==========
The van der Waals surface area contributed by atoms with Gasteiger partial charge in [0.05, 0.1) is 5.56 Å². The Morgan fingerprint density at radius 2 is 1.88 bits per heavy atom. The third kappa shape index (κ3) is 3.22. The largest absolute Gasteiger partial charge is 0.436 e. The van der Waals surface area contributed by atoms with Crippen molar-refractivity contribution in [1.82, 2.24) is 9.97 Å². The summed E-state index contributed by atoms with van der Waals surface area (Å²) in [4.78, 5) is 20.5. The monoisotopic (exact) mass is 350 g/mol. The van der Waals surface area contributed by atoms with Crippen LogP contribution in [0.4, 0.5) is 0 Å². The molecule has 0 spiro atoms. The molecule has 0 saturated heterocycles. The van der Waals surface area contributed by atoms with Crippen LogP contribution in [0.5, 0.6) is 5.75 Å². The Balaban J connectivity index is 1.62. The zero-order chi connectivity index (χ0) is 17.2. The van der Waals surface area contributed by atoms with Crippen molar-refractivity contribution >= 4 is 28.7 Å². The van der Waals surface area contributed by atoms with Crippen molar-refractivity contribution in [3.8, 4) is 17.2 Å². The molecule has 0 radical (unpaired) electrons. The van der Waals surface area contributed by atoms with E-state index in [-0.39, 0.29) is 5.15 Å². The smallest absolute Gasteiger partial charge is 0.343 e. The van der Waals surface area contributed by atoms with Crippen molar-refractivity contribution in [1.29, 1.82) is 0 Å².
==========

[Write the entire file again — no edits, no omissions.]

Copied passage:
The van der Waals surface area contributed by atoms with Gasteiger partial charge in [0.05, 0.1) is 5.56 Å². The Morgan fingerprint density at radius 2 is 1.88 bits per heavy atom. The third kappa shape index (κ3) is 3.22. The largest absolute Gasteiger partial charge is 0.436 e. The van der Waals surface area contributed by atoms with Crippen molar-refractivity contribution in [1.82, 2.24) is 9.97 Å². The summed E-state index contributed by atoms with van der Waals surface area (Å²) in [4.78, 5) is 20.5. The monoisotopic (exact) mass is 350 g/mol. The van der Waals surface area contributed by atoms with Crippen LogP contribution in [0.4, 0.5) is 0 Å². The molecule has 0 spiro atoms. The molecule has 0 saturated heterocycles. The van der Waals surface area contributed by atoms with Crippen LogP contribution in [0.5, 0.6) is 5.75 Å². The Balaban J connectivity index is 1.62. The zero-order chi connectivity index (χ0) is 17.2. The van der Waals surface area contributed by atoms with Crippen molar-refractivity contribution >= 4 is 28.7 Å². The van der Waals surface area contributed by atoms with Crippen molar-refractivity contribution in [3.8, 4) is 17.2 Å². The molecule has 0 radical (unpaired) electrons. The van der Waals surface area contributed by atoms with E-state index in [-0.39, 0.29) is 5.15 Å². The smallest absolute Gasteiger partial charge is 0.343 e. The van der Waals surface area contributed by atoms with Crippen molar-refractivity contribution in [1.29, 1.82) is 0 Å².